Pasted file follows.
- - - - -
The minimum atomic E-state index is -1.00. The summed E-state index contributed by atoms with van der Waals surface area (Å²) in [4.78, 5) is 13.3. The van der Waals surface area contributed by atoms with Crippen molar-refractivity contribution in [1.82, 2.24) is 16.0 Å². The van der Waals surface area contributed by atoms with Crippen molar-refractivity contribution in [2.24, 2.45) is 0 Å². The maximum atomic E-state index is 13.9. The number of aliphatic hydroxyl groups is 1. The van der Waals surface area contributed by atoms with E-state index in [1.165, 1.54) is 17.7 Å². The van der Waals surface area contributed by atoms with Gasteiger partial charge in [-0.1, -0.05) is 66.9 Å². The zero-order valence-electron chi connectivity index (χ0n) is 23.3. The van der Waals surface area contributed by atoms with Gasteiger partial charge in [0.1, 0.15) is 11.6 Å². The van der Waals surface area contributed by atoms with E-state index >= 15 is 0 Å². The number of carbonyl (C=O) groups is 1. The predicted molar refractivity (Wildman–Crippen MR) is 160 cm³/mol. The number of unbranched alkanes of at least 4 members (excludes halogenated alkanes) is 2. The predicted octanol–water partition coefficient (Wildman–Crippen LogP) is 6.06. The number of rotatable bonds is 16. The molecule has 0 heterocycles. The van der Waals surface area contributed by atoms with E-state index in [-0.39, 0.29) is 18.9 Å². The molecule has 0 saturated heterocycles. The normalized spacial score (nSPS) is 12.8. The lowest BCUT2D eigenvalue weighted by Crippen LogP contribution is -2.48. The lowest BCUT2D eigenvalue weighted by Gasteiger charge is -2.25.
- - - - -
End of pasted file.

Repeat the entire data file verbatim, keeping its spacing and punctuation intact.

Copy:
The minimum atomic E-state index is -1.00. The summed E-state index contributed by atoms with van der Waals surface area (Å²) in [4.78, 5) is 13.3. The van der Waals surface area contributed by atoms with Crippen molar-refractivity contribution in [1.82, 2.24) is 16.0 Å². The van der Waals surface area contributed by atoms with Crippen molar-refractivity contribution in [2.24, 2.45) is 0 Å². The maximum atomic E-state index is 13.9. The number of aliphatic hydroxyl groups is 1. The van der Waals surface area contributed by atoms with E-state index in [1.165, 1.54) is 17.7 Å². The van der Waals surface area contributed by atoms with Gasteiger partial charge in [-0.1, -0.05) is 66.9 Å². The zero-order valence-electron chi connectivity index (χ0n) is 23.3. The van der Waals surface area contributed by atoms with Gasteiger partial charge in [0.1, 0.15) is 11.6 Å². The van der Waals surface area contributed by atoms with E-state index >= 15 is 0 Å². The number of carbonyl (C=O) groups is 1. The predicted molar refractivity (Wildman–Crippen MR) is 160 cm³/mol. The number of unbranched alkanes of at least 4 members (excludes halogenated alkanes) is 2. The predicted octanol–water partition coefficient (Wildman–Crippen LogP) is 6.06. The number of rotatable bonds is 16. The molecule has 0 heterocycles. The van der Waals surface area contributed by atoms with E-state index in [-0.39, 0.29) is 18.9 Å². The molecule has 0 saturated heterocycles. The normalized spacial score (nSPS) is 12.8. The lowest BCUT2D eigenvalue weighted by Crippen LogP contribution is -2.48. The lowest BCUT2D eigenvalue weighted by Gasteiger charge is -2.25.